[24. ]Lovett C. Peters, telephone interview, June 25, 1994. Peters explained that there were approximately three hundred stockholders of Ayrshire stock. The stock was sold openly on the American Stock Exchange.
[25. ]“American Metal Climax and Ayrshire Collieries Tie Backed by Holders,” Wall Street Journal, September 22, 1969, p. 14, col. 2. See also “Stockholders OK Ayrshire, Amax Merger,” Indianapolis Star, September 20, 1969, p. 30, col. 7; “Amax-Ayrshire Merger Completed,” Black Diamond (coal publication), November 1969, p. 6, col. 1.
[26. ]Andrews, “The Ayrshire Collieries Corporation,” p. 28; see also Byron K. Trippet, “Pierre F. Goodrich,” Wabash on My Mind, pp. 182–83 (Trippet wrote that Goodrich’s personal gain from the sale was in the range of $40 million).
[27. ]Andrews, “The Ayrshire Collieries Corporation,” p. 27. According to Andrews, Peters received $250,000 from Ayrshire and an additional $500,000 payable by AMAX subject to the completion of the merger for a total of $750,000.
[28. ]Ibid., p. 23. Andrews also attributes Ayrshire’s ability to succeed during the difficulties of the 1950s to the increase in industrial and electrical power production in the Midwest and the technological progress of strip mining, which increased productivity at the same time that it was able to cut costs. Goodrich himself makes essentially these same observations in a letter to Dr. Solomon Fabricant, Department of Economics, New York University, January 3, 1972, Pierre F. Goodrich Collection, Archives, Wabash College, Crawfordsville, Indiana.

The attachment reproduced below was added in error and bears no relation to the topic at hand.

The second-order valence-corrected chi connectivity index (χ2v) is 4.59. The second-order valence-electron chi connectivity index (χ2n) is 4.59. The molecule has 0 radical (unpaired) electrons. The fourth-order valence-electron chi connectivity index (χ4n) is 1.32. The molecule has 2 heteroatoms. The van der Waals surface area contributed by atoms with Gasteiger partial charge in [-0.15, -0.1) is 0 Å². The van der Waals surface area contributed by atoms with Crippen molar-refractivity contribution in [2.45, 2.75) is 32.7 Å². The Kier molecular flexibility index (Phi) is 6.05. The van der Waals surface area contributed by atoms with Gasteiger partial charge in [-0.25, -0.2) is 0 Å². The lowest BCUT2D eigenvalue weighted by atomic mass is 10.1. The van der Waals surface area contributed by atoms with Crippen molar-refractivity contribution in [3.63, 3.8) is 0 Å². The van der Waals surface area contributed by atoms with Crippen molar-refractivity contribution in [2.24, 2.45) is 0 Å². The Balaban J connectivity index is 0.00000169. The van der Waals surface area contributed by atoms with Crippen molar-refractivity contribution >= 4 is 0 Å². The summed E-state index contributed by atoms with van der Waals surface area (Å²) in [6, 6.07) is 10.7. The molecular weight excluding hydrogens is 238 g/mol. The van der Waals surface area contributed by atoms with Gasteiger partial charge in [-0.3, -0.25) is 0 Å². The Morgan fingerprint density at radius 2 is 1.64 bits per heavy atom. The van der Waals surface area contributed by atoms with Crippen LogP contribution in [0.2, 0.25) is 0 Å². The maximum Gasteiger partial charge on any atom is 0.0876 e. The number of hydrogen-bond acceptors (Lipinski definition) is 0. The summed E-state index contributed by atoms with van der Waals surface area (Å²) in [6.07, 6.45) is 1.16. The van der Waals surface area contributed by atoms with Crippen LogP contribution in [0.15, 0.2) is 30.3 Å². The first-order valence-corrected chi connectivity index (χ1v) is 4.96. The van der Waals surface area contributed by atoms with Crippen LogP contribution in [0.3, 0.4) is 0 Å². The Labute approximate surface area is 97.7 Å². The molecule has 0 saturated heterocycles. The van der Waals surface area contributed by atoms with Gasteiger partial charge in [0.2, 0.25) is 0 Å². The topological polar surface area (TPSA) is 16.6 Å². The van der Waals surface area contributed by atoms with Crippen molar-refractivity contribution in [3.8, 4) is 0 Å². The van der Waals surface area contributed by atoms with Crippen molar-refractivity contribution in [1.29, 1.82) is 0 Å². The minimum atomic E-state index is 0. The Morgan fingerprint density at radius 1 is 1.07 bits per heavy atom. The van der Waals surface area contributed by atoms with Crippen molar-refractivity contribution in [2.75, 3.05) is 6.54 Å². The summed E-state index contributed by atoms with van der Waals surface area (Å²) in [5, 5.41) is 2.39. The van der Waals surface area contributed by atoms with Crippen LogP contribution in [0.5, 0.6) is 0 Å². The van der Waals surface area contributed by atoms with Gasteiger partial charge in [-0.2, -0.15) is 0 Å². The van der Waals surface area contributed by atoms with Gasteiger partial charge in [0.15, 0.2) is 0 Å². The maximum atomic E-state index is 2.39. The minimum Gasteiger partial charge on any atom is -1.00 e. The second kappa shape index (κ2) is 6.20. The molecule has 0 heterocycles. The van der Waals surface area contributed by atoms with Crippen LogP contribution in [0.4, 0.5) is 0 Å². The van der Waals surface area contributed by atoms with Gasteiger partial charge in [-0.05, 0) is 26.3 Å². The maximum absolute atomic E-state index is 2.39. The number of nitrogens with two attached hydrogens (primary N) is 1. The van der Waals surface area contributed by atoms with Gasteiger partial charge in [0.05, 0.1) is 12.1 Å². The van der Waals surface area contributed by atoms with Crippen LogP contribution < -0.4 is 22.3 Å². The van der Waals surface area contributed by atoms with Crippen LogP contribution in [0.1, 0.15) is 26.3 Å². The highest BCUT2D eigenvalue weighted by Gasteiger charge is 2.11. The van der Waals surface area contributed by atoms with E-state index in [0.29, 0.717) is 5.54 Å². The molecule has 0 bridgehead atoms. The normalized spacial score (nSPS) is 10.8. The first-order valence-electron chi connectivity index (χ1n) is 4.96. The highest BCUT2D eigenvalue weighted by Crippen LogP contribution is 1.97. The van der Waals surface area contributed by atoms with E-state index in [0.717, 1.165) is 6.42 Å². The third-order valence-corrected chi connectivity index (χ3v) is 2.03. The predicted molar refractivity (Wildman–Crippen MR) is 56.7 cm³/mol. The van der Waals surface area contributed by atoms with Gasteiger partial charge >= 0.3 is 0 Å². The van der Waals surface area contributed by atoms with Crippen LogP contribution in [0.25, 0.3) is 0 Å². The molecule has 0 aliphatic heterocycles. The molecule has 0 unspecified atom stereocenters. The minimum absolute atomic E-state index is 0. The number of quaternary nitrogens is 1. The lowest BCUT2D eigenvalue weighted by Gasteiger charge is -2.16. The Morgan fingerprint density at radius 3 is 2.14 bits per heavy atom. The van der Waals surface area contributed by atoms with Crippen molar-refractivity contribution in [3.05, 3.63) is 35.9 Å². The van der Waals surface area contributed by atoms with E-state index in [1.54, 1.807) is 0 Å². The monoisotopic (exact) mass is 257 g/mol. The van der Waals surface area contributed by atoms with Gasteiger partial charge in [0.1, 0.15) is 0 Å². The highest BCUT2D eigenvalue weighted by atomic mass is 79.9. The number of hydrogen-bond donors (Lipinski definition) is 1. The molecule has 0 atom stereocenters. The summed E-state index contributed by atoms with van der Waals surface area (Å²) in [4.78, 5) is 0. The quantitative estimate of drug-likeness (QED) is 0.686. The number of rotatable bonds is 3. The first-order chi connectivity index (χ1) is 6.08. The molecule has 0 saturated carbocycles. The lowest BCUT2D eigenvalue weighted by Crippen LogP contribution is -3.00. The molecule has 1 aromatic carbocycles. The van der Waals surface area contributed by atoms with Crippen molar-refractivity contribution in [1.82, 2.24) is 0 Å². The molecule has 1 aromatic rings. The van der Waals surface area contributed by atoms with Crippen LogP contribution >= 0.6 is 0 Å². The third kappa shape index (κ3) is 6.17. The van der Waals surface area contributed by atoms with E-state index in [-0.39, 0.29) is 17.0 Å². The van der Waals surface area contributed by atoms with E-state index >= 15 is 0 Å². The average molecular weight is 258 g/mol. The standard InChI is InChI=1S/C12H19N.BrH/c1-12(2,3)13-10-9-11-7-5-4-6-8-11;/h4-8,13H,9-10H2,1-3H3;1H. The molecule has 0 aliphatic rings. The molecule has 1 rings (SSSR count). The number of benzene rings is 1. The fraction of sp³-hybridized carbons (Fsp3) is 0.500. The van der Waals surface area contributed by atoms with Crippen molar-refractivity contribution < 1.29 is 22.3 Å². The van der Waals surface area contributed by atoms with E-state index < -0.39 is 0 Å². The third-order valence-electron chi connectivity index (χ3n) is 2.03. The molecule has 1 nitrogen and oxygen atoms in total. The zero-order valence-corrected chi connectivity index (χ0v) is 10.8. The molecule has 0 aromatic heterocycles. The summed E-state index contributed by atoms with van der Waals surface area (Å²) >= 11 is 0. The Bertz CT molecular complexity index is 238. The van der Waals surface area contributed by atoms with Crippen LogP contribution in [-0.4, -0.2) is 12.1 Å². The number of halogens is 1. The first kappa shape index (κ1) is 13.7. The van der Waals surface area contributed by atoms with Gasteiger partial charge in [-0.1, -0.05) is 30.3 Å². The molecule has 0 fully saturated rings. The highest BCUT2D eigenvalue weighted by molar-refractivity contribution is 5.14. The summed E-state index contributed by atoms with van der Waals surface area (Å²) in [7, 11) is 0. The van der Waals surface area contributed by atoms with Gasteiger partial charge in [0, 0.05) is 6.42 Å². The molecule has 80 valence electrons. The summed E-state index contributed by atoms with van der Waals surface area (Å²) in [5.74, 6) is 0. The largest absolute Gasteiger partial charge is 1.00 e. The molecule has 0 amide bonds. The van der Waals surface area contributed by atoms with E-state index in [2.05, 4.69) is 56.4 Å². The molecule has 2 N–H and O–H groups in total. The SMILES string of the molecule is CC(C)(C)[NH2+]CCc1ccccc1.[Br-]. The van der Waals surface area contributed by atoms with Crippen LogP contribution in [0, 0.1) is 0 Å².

[29. ]Richard H. Swallow, telephone interview, December 20, 1992. Swallow was vice-president and chief engineer when he retired in 1965. Swallow said that after Robert Koenig returned to Ayrshire from World War II, he wanted Ayrshire to be more aggressive in terms of seeking growth opportunities than Goodrich did. Swallow said that Koenig convinced Goodrich of the importance of expanding coal reserve options and that Goodrich was willing to spend a large amount in research and development to accomplish this end (hiring numerous geologists, land agents, attorneys, and so forth). Goodrich refused, however, to take the steps necessary to make Ayrshire expand faster, which frustrated Koenig, prompting him to leave in 1950. Much of what Swallow remembers is substantiated by Joseph Andrews’s paper on Ayrshire. Andrews also reported that as much as $85 million of the $125 million that Ashland Oil offered Ayrshire in January 1969 was in exchange for coal-reserve leases that Ayrshire owned. See also Andrews, “The Ayrshire Collieries Corporation,” p. 25.
[30. ]Irwin H. Reiss, interview, January 11, 1994.
[31. ]See “Going, Going, . . . Gone,” Forbes, February 15, 1969, p. 55, col. 1.
[32. ]William Stimart, telephone interview, January 21, 1993.
[33. ]See “Welcome to the Mother Lode of Western Energy” (brochure published by AMAX Coal), located at the Indianapolis–Marion County Public Library, Business and Technology Department, Indiana Businesses File, AMAX Company.
[34. ]George Martin, telephone interview, April 27, 1993.
[35. ]Richard H. Swallow, telephone interview, December 20, 1992. When the deal between Ayrshire and Ashland was struck in January 1969, an article in Coal Age reported that with the proceeds from the $125 million sale Ayrshire was going to liquidate approximately $20 million in debt. See Coal Age 75 (February 1969), p. 28. It is believed, however, that a more accurate debt figure is $40 million, as reported in the Wall Street Journal. See “American Metal Climax and Ayrshire Collieries Tie Backed by Holders,” Wall Street Journal, September 22, 1969, p. 14, col. 2.